A common mistake with resolutions is thinking that if you make a mistake or slip up, it means you haven’t achieved your goals. The opposite in fact is true, making a mistake is part of the learning process for anything from business to personal goals and not a single person will do everything perfectly the right time (it wouldn’t be a goal to achieve, it would just be your normal behaviour). The important part is to carry on and avoid giving up. Making a mistake early on doesn’t mean that you have failed, it simply means you are on the right track and that you should continue.

Start Small

You don’t have to opt for long-term goals. Start with something smaller that works towards your future aims and see how you get on from there. Often larger resolutions don’t even get off the ground because they are too daunting and you may feel like they are unattainable, instead make a step in the right direction and choose a smaller short-term goal instead.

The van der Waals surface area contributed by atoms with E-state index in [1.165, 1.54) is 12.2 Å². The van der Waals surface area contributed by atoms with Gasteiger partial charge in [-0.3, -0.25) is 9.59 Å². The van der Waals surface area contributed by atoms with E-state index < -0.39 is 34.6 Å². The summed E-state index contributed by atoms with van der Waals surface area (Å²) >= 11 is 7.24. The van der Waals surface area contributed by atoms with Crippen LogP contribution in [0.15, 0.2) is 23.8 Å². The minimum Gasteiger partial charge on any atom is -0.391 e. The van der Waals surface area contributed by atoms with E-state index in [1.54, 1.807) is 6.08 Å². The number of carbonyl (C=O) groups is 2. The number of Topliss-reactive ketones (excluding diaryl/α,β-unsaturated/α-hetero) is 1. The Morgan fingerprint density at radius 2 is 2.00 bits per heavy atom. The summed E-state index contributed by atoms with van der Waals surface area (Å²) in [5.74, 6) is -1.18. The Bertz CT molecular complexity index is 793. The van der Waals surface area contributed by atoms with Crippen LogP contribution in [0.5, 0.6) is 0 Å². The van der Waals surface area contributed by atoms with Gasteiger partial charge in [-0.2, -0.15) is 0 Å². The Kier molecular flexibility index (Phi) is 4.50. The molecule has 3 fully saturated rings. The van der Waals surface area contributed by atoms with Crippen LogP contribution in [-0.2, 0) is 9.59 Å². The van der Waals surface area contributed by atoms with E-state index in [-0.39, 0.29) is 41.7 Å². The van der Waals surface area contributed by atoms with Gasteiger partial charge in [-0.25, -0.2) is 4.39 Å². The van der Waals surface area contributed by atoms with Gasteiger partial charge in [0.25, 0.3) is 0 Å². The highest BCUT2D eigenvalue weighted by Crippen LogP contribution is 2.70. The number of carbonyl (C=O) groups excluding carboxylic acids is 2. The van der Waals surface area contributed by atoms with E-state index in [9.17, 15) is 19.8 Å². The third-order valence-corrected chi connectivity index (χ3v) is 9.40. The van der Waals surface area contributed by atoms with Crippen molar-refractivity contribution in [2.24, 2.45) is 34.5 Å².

Make It A Habit

Regardless of what you are trying to achieve, find an activity that positively compliments your goal and repeat it until it forms a habit. For example, for eventprofs, if you are aiming to improve your productivity as a goal, make it a habit to get into the office 15 minutes earlier every day, it will allow you to get your procrastinating out of the way and start being productive at the right time. Although an early start isn’t exactly related to your goal, creating an extra 15 minutes per day gives you over 2 hours of extra time each week which compliments your goal and helps you to achieve it in a positive way.

In Conclusion

New Year’s resolutions don’t have to be daunting, and you can be part of the 58% of people that succeed if you make a plan and stick to it. The key is to make it specific to you and your life and keep yourself motivated but the point is to never give up, it’s okay to make a mistake, but make sure failure isn’t an option.